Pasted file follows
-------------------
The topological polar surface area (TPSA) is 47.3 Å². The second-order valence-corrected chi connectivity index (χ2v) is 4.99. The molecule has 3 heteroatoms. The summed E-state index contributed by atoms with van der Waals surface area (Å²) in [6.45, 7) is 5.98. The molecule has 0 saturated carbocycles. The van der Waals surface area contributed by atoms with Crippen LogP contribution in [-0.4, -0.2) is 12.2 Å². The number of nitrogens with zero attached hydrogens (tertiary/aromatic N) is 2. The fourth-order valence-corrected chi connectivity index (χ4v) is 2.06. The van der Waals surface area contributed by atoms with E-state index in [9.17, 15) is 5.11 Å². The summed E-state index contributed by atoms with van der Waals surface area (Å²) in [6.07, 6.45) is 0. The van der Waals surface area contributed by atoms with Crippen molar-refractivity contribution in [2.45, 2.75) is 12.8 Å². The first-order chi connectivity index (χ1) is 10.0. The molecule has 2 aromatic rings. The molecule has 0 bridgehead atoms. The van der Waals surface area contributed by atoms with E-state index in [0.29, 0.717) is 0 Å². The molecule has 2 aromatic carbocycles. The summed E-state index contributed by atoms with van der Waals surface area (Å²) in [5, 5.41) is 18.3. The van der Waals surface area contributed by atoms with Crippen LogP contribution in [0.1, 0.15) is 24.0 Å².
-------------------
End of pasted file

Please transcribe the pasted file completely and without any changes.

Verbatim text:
The topological polar surface area (TPSA) is 47.3 Å². The second-order valence-corrected chi connectivity index (χ2v) is 4.99. The molecule has 3 heteroatoms. The summed E-state index contributed by atoms with van der Waals surface area (Å²) in [6.45, 7) is 5.98. The molecule has 0 saturated carbocycles. The van der Waals surface area contributed by atoms with Crippen LogP contribution in [-0.4, -0.2) is 12.2 Å². The number of nitrogens with zero attached hydrogens (tertiary/aromatic N) is 2. The fourth-order valence-corrected chi connectivity index (χ4v) is 2.06. The van der Waals surface area contributed by atoms with E-state index in [9.17, 15) is 5.11 Å². The summed E-state index contributed by atoms with van der Waals surface area (Å²) in [6.07, 6.45) is 0. The van der Waals surface area contributed by atoms with Crippen molar-refractivity contribution in [2.45, 2.75) is 12.8 Å². The first-order chi connectivity index (χ1) is 10.0. The molecule has 2 aromatic rings. The molecule has 0 bridgehead atoms. The van der Waals surface area contributed by atoms with E-state index in [0.29, 0.717) is 0 Å². The molecule has 2 aromatic carbocycles. The summed E-state index contributed by atoms with van der Waals surface area (Å²) in [5, 5.41) is 18.3. The van der Waals surface area contributed by atoms with Crippen LogP contribution in [0.1, 0.15) is 24.0 Å².